From a biological perspective, malignant cells develop in the body originally from normal cells at birth through the evolutionary process of carcinogenesis [3]. This process of cancer evolution is stochastic, meaning that random mutations can occur in cells throughout life that may eventually lead to a malignant phenotype selected in a tissue, but not necessarily so. Mathematical models of carcinogenesis, tumour progression, and metastasis are powerful tools to describe this process and, when applied to data, can infer important parameters for evolution such as time of metastatic seeding and selection strength of certain mutations that may confer resistance to treatment [4, 5]. Because such variables are not immediately measurable from data, mathematical models are now being explicitly incorporated into translational aims such as interval planning for adaptive therapy trials in cancer patients [6, 7]. We propose that these quantitative models can be further utilized at an earlier stage for cancer prevention - namely, to infer sojourn (waiting) times for specific stages of cancer evolution that we wish to target, and then to use this information to optimize the efficacy of cancer screening strategies and adaptive surveillance for early detection [8].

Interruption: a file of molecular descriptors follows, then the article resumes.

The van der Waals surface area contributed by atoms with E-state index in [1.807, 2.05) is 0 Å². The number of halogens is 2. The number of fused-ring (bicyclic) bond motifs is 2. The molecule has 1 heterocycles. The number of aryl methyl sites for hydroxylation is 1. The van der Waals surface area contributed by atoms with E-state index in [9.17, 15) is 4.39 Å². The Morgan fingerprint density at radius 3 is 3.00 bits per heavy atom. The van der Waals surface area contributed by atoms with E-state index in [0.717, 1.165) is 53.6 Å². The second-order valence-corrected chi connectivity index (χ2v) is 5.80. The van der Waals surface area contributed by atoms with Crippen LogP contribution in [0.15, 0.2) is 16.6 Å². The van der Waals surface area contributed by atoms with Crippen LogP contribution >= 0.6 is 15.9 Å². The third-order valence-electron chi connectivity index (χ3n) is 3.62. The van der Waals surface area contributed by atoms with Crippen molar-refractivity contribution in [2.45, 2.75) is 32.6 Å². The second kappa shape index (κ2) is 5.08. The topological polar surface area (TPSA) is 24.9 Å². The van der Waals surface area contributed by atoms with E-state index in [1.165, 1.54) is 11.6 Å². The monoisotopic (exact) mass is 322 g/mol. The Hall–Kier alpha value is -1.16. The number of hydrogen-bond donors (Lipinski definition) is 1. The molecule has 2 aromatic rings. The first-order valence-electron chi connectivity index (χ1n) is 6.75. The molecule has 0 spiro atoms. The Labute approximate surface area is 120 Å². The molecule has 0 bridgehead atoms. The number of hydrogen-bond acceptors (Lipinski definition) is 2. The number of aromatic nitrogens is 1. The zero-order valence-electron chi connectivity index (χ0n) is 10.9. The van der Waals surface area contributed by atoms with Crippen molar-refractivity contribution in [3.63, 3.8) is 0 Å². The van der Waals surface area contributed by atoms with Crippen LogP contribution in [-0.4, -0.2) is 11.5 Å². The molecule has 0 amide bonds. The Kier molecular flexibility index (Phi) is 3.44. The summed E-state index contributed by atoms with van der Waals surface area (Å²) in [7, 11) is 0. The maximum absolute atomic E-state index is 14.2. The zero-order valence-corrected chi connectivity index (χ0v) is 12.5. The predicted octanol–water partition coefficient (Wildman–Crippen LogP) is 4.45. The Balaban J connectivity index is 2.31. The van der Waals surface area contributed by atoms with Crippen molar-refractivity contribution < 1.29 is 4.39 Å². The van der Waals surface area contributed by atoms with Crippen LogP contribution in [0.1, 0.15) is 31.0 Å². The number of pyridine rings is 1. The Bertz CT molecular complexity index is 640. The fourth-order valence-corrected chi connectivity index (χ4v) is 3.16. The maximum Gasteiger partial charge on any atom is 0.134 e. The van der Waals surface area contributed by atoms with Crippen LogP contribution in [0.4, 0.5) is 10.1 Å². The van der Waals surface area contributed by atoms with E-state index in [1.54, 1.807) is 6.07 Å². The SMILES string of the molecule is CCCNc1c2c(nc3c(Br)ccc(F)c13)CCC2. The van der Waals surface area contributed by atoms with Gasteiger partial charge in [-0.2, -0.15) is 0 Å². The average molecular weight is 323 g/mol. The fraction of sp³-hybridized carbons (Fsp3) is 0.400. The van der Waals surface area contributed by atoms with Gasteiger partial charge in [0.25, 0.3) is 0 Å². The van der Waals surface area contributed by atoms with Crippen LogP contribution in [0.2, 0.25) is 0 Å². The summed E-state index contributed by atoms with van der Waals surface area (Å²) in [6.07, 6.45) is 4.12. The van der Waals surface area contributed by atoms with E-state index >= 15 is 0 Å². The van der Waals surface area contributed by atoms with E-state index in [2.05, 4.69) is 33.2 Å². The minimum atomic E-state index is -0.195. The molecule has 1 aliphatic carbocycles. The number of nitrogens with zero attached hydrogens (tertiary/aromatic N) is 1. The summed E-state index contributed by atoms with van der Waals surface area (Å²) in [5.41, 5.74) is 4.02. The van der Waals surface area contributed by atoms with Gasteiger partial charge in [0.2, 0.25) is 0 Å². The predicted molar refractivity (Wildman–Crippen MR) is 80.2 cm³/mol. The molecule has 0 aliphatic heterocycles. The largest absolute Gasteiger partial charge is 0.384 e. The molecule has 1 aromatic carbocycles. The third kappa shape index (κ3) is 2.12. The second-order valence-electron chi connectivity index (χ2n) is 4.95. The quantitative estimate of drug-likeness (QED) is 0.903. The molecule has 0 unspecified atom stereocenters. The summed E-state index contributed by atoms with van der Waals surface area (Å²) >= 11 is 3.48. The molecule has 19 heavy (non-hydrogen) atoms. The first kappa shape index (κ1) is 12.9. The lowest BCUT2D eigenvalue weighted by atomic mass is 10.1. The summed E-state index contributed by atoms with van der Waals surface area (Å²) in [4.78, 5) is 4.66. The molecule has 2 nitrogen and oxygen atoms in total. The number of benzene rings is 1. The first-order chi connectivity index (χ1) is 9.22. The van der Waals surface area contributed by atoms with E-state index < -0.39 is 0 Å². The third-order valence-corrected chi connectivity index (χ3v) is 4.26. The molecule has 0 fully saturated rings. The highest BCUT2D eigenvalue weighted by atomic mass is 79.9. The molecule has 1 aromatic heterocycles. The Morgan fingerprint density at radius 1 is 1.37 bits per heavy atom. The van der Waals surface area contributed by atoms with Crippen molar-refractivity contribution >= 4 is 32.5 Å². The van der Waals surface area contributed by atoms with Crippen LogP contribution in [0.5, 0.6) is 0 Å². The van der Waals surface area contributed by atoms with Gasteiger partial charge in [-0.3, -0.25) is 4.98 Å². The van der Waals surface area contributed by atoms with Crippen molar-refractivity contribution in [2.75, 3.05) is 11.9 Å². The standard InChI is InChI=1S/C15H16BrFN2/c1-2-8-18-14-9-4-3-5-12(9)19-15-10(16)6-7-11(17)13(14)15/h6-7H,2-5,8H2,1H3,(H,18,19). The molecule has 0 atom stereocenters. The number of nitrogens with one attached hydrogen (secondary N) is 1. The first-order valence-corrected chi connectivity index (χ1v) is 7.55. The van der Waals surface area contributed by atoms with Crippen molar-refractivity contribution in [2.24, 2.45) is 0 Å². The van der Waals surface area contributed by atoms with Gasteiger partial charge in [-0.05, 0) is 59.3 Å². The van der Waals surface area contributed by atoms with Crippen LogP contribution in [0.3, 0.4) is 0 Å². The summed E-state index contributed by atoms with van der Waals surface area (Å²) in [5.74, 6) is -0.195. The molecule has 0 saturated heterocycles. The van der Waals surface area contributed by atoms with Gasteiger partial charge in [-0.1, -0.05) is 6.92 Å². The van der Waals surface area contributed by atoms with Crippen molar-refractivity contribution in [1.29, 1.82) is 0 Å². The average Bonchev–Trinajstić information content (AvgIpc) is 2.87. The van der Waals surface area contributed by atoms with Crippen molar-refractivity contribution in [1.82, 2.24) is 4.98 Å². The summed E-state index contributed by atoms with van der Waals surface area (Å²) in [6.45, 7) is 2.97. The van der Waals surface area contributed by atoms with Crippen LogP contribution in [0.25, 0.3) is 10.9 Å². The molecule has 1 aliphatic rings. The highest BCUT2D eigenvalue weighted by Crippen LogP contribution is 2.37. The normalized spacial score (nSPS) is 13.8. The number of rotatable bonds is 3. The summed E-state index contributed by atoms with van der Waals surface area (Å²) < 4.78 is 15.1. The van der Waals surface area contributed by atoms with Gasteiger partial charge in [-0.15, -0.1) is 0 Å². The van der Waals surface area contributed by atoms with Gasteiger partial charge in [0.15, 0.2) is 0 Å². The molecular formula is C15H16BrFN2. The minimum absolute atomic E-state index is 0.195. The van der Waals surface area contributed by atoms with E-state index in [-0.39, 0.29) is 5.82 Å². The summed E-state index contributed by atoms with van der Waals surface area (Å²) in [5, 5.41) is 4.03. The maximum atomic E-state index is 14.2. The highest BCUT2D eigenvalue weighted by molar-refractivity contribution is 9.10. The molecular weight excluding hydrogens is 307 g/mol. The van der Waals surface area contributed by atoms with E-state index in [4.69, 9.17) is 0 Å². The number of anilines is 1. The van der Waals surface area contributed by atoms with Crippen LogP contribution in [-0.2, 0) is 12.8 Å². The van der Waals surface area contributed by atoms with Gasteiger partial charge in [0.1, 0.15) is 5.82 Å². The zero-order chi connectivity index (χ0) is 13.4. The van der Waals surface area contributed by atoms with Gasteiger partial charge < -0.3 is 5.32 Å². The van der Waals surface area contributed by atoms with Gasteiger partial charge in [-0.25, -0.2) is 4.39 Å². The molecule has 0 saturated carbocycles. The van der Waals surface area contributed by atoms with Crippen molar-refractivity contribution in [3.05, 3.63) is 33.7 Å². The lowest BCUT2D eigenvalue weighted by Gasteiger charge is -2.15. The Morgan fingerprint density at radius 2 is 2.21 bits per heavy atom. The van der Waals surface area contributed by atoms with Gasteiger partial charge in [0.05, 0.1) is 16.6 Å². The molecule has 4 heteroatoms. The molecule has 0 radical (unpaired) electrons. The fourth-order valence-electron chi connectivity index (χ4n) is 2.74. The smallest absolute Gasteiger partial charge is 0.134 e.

Clinical detection of biomarkers on a screen that alert us to phenotypic changes along the path to cancer (e.g., premalignant adenomas found during colorectal cancer (CRC) screening) are a snapshot of *field cancerization,* wherein groups of cells have acquired some but not all of the phenotypes necessary for clinical malignancy [9]. In CRC, the single first malignant cell creates a “Big bang” of tumor initiation, wherein the new malignant clone that develops already has all of the selective advantage it needs to progress, and random mutations accumulated are essentially neutral from an evolutionary perspective [10]. Before this occurs however, we know that there are certain stages of colorectal carcinogenesis that are both common in *type* (*APC* gene inactivation for initiation of adenomas) and in *timing* (adenomas become detectable around age 45 in males and females) [11]. Thus, although no two paths of carcinogenesis are exactly the same in two patients, there are most probable timescales for this stochastic process to take place (as seen in age-specific incidence curves) while still allowing for less likely events to happen (e.g., very young CRC cases).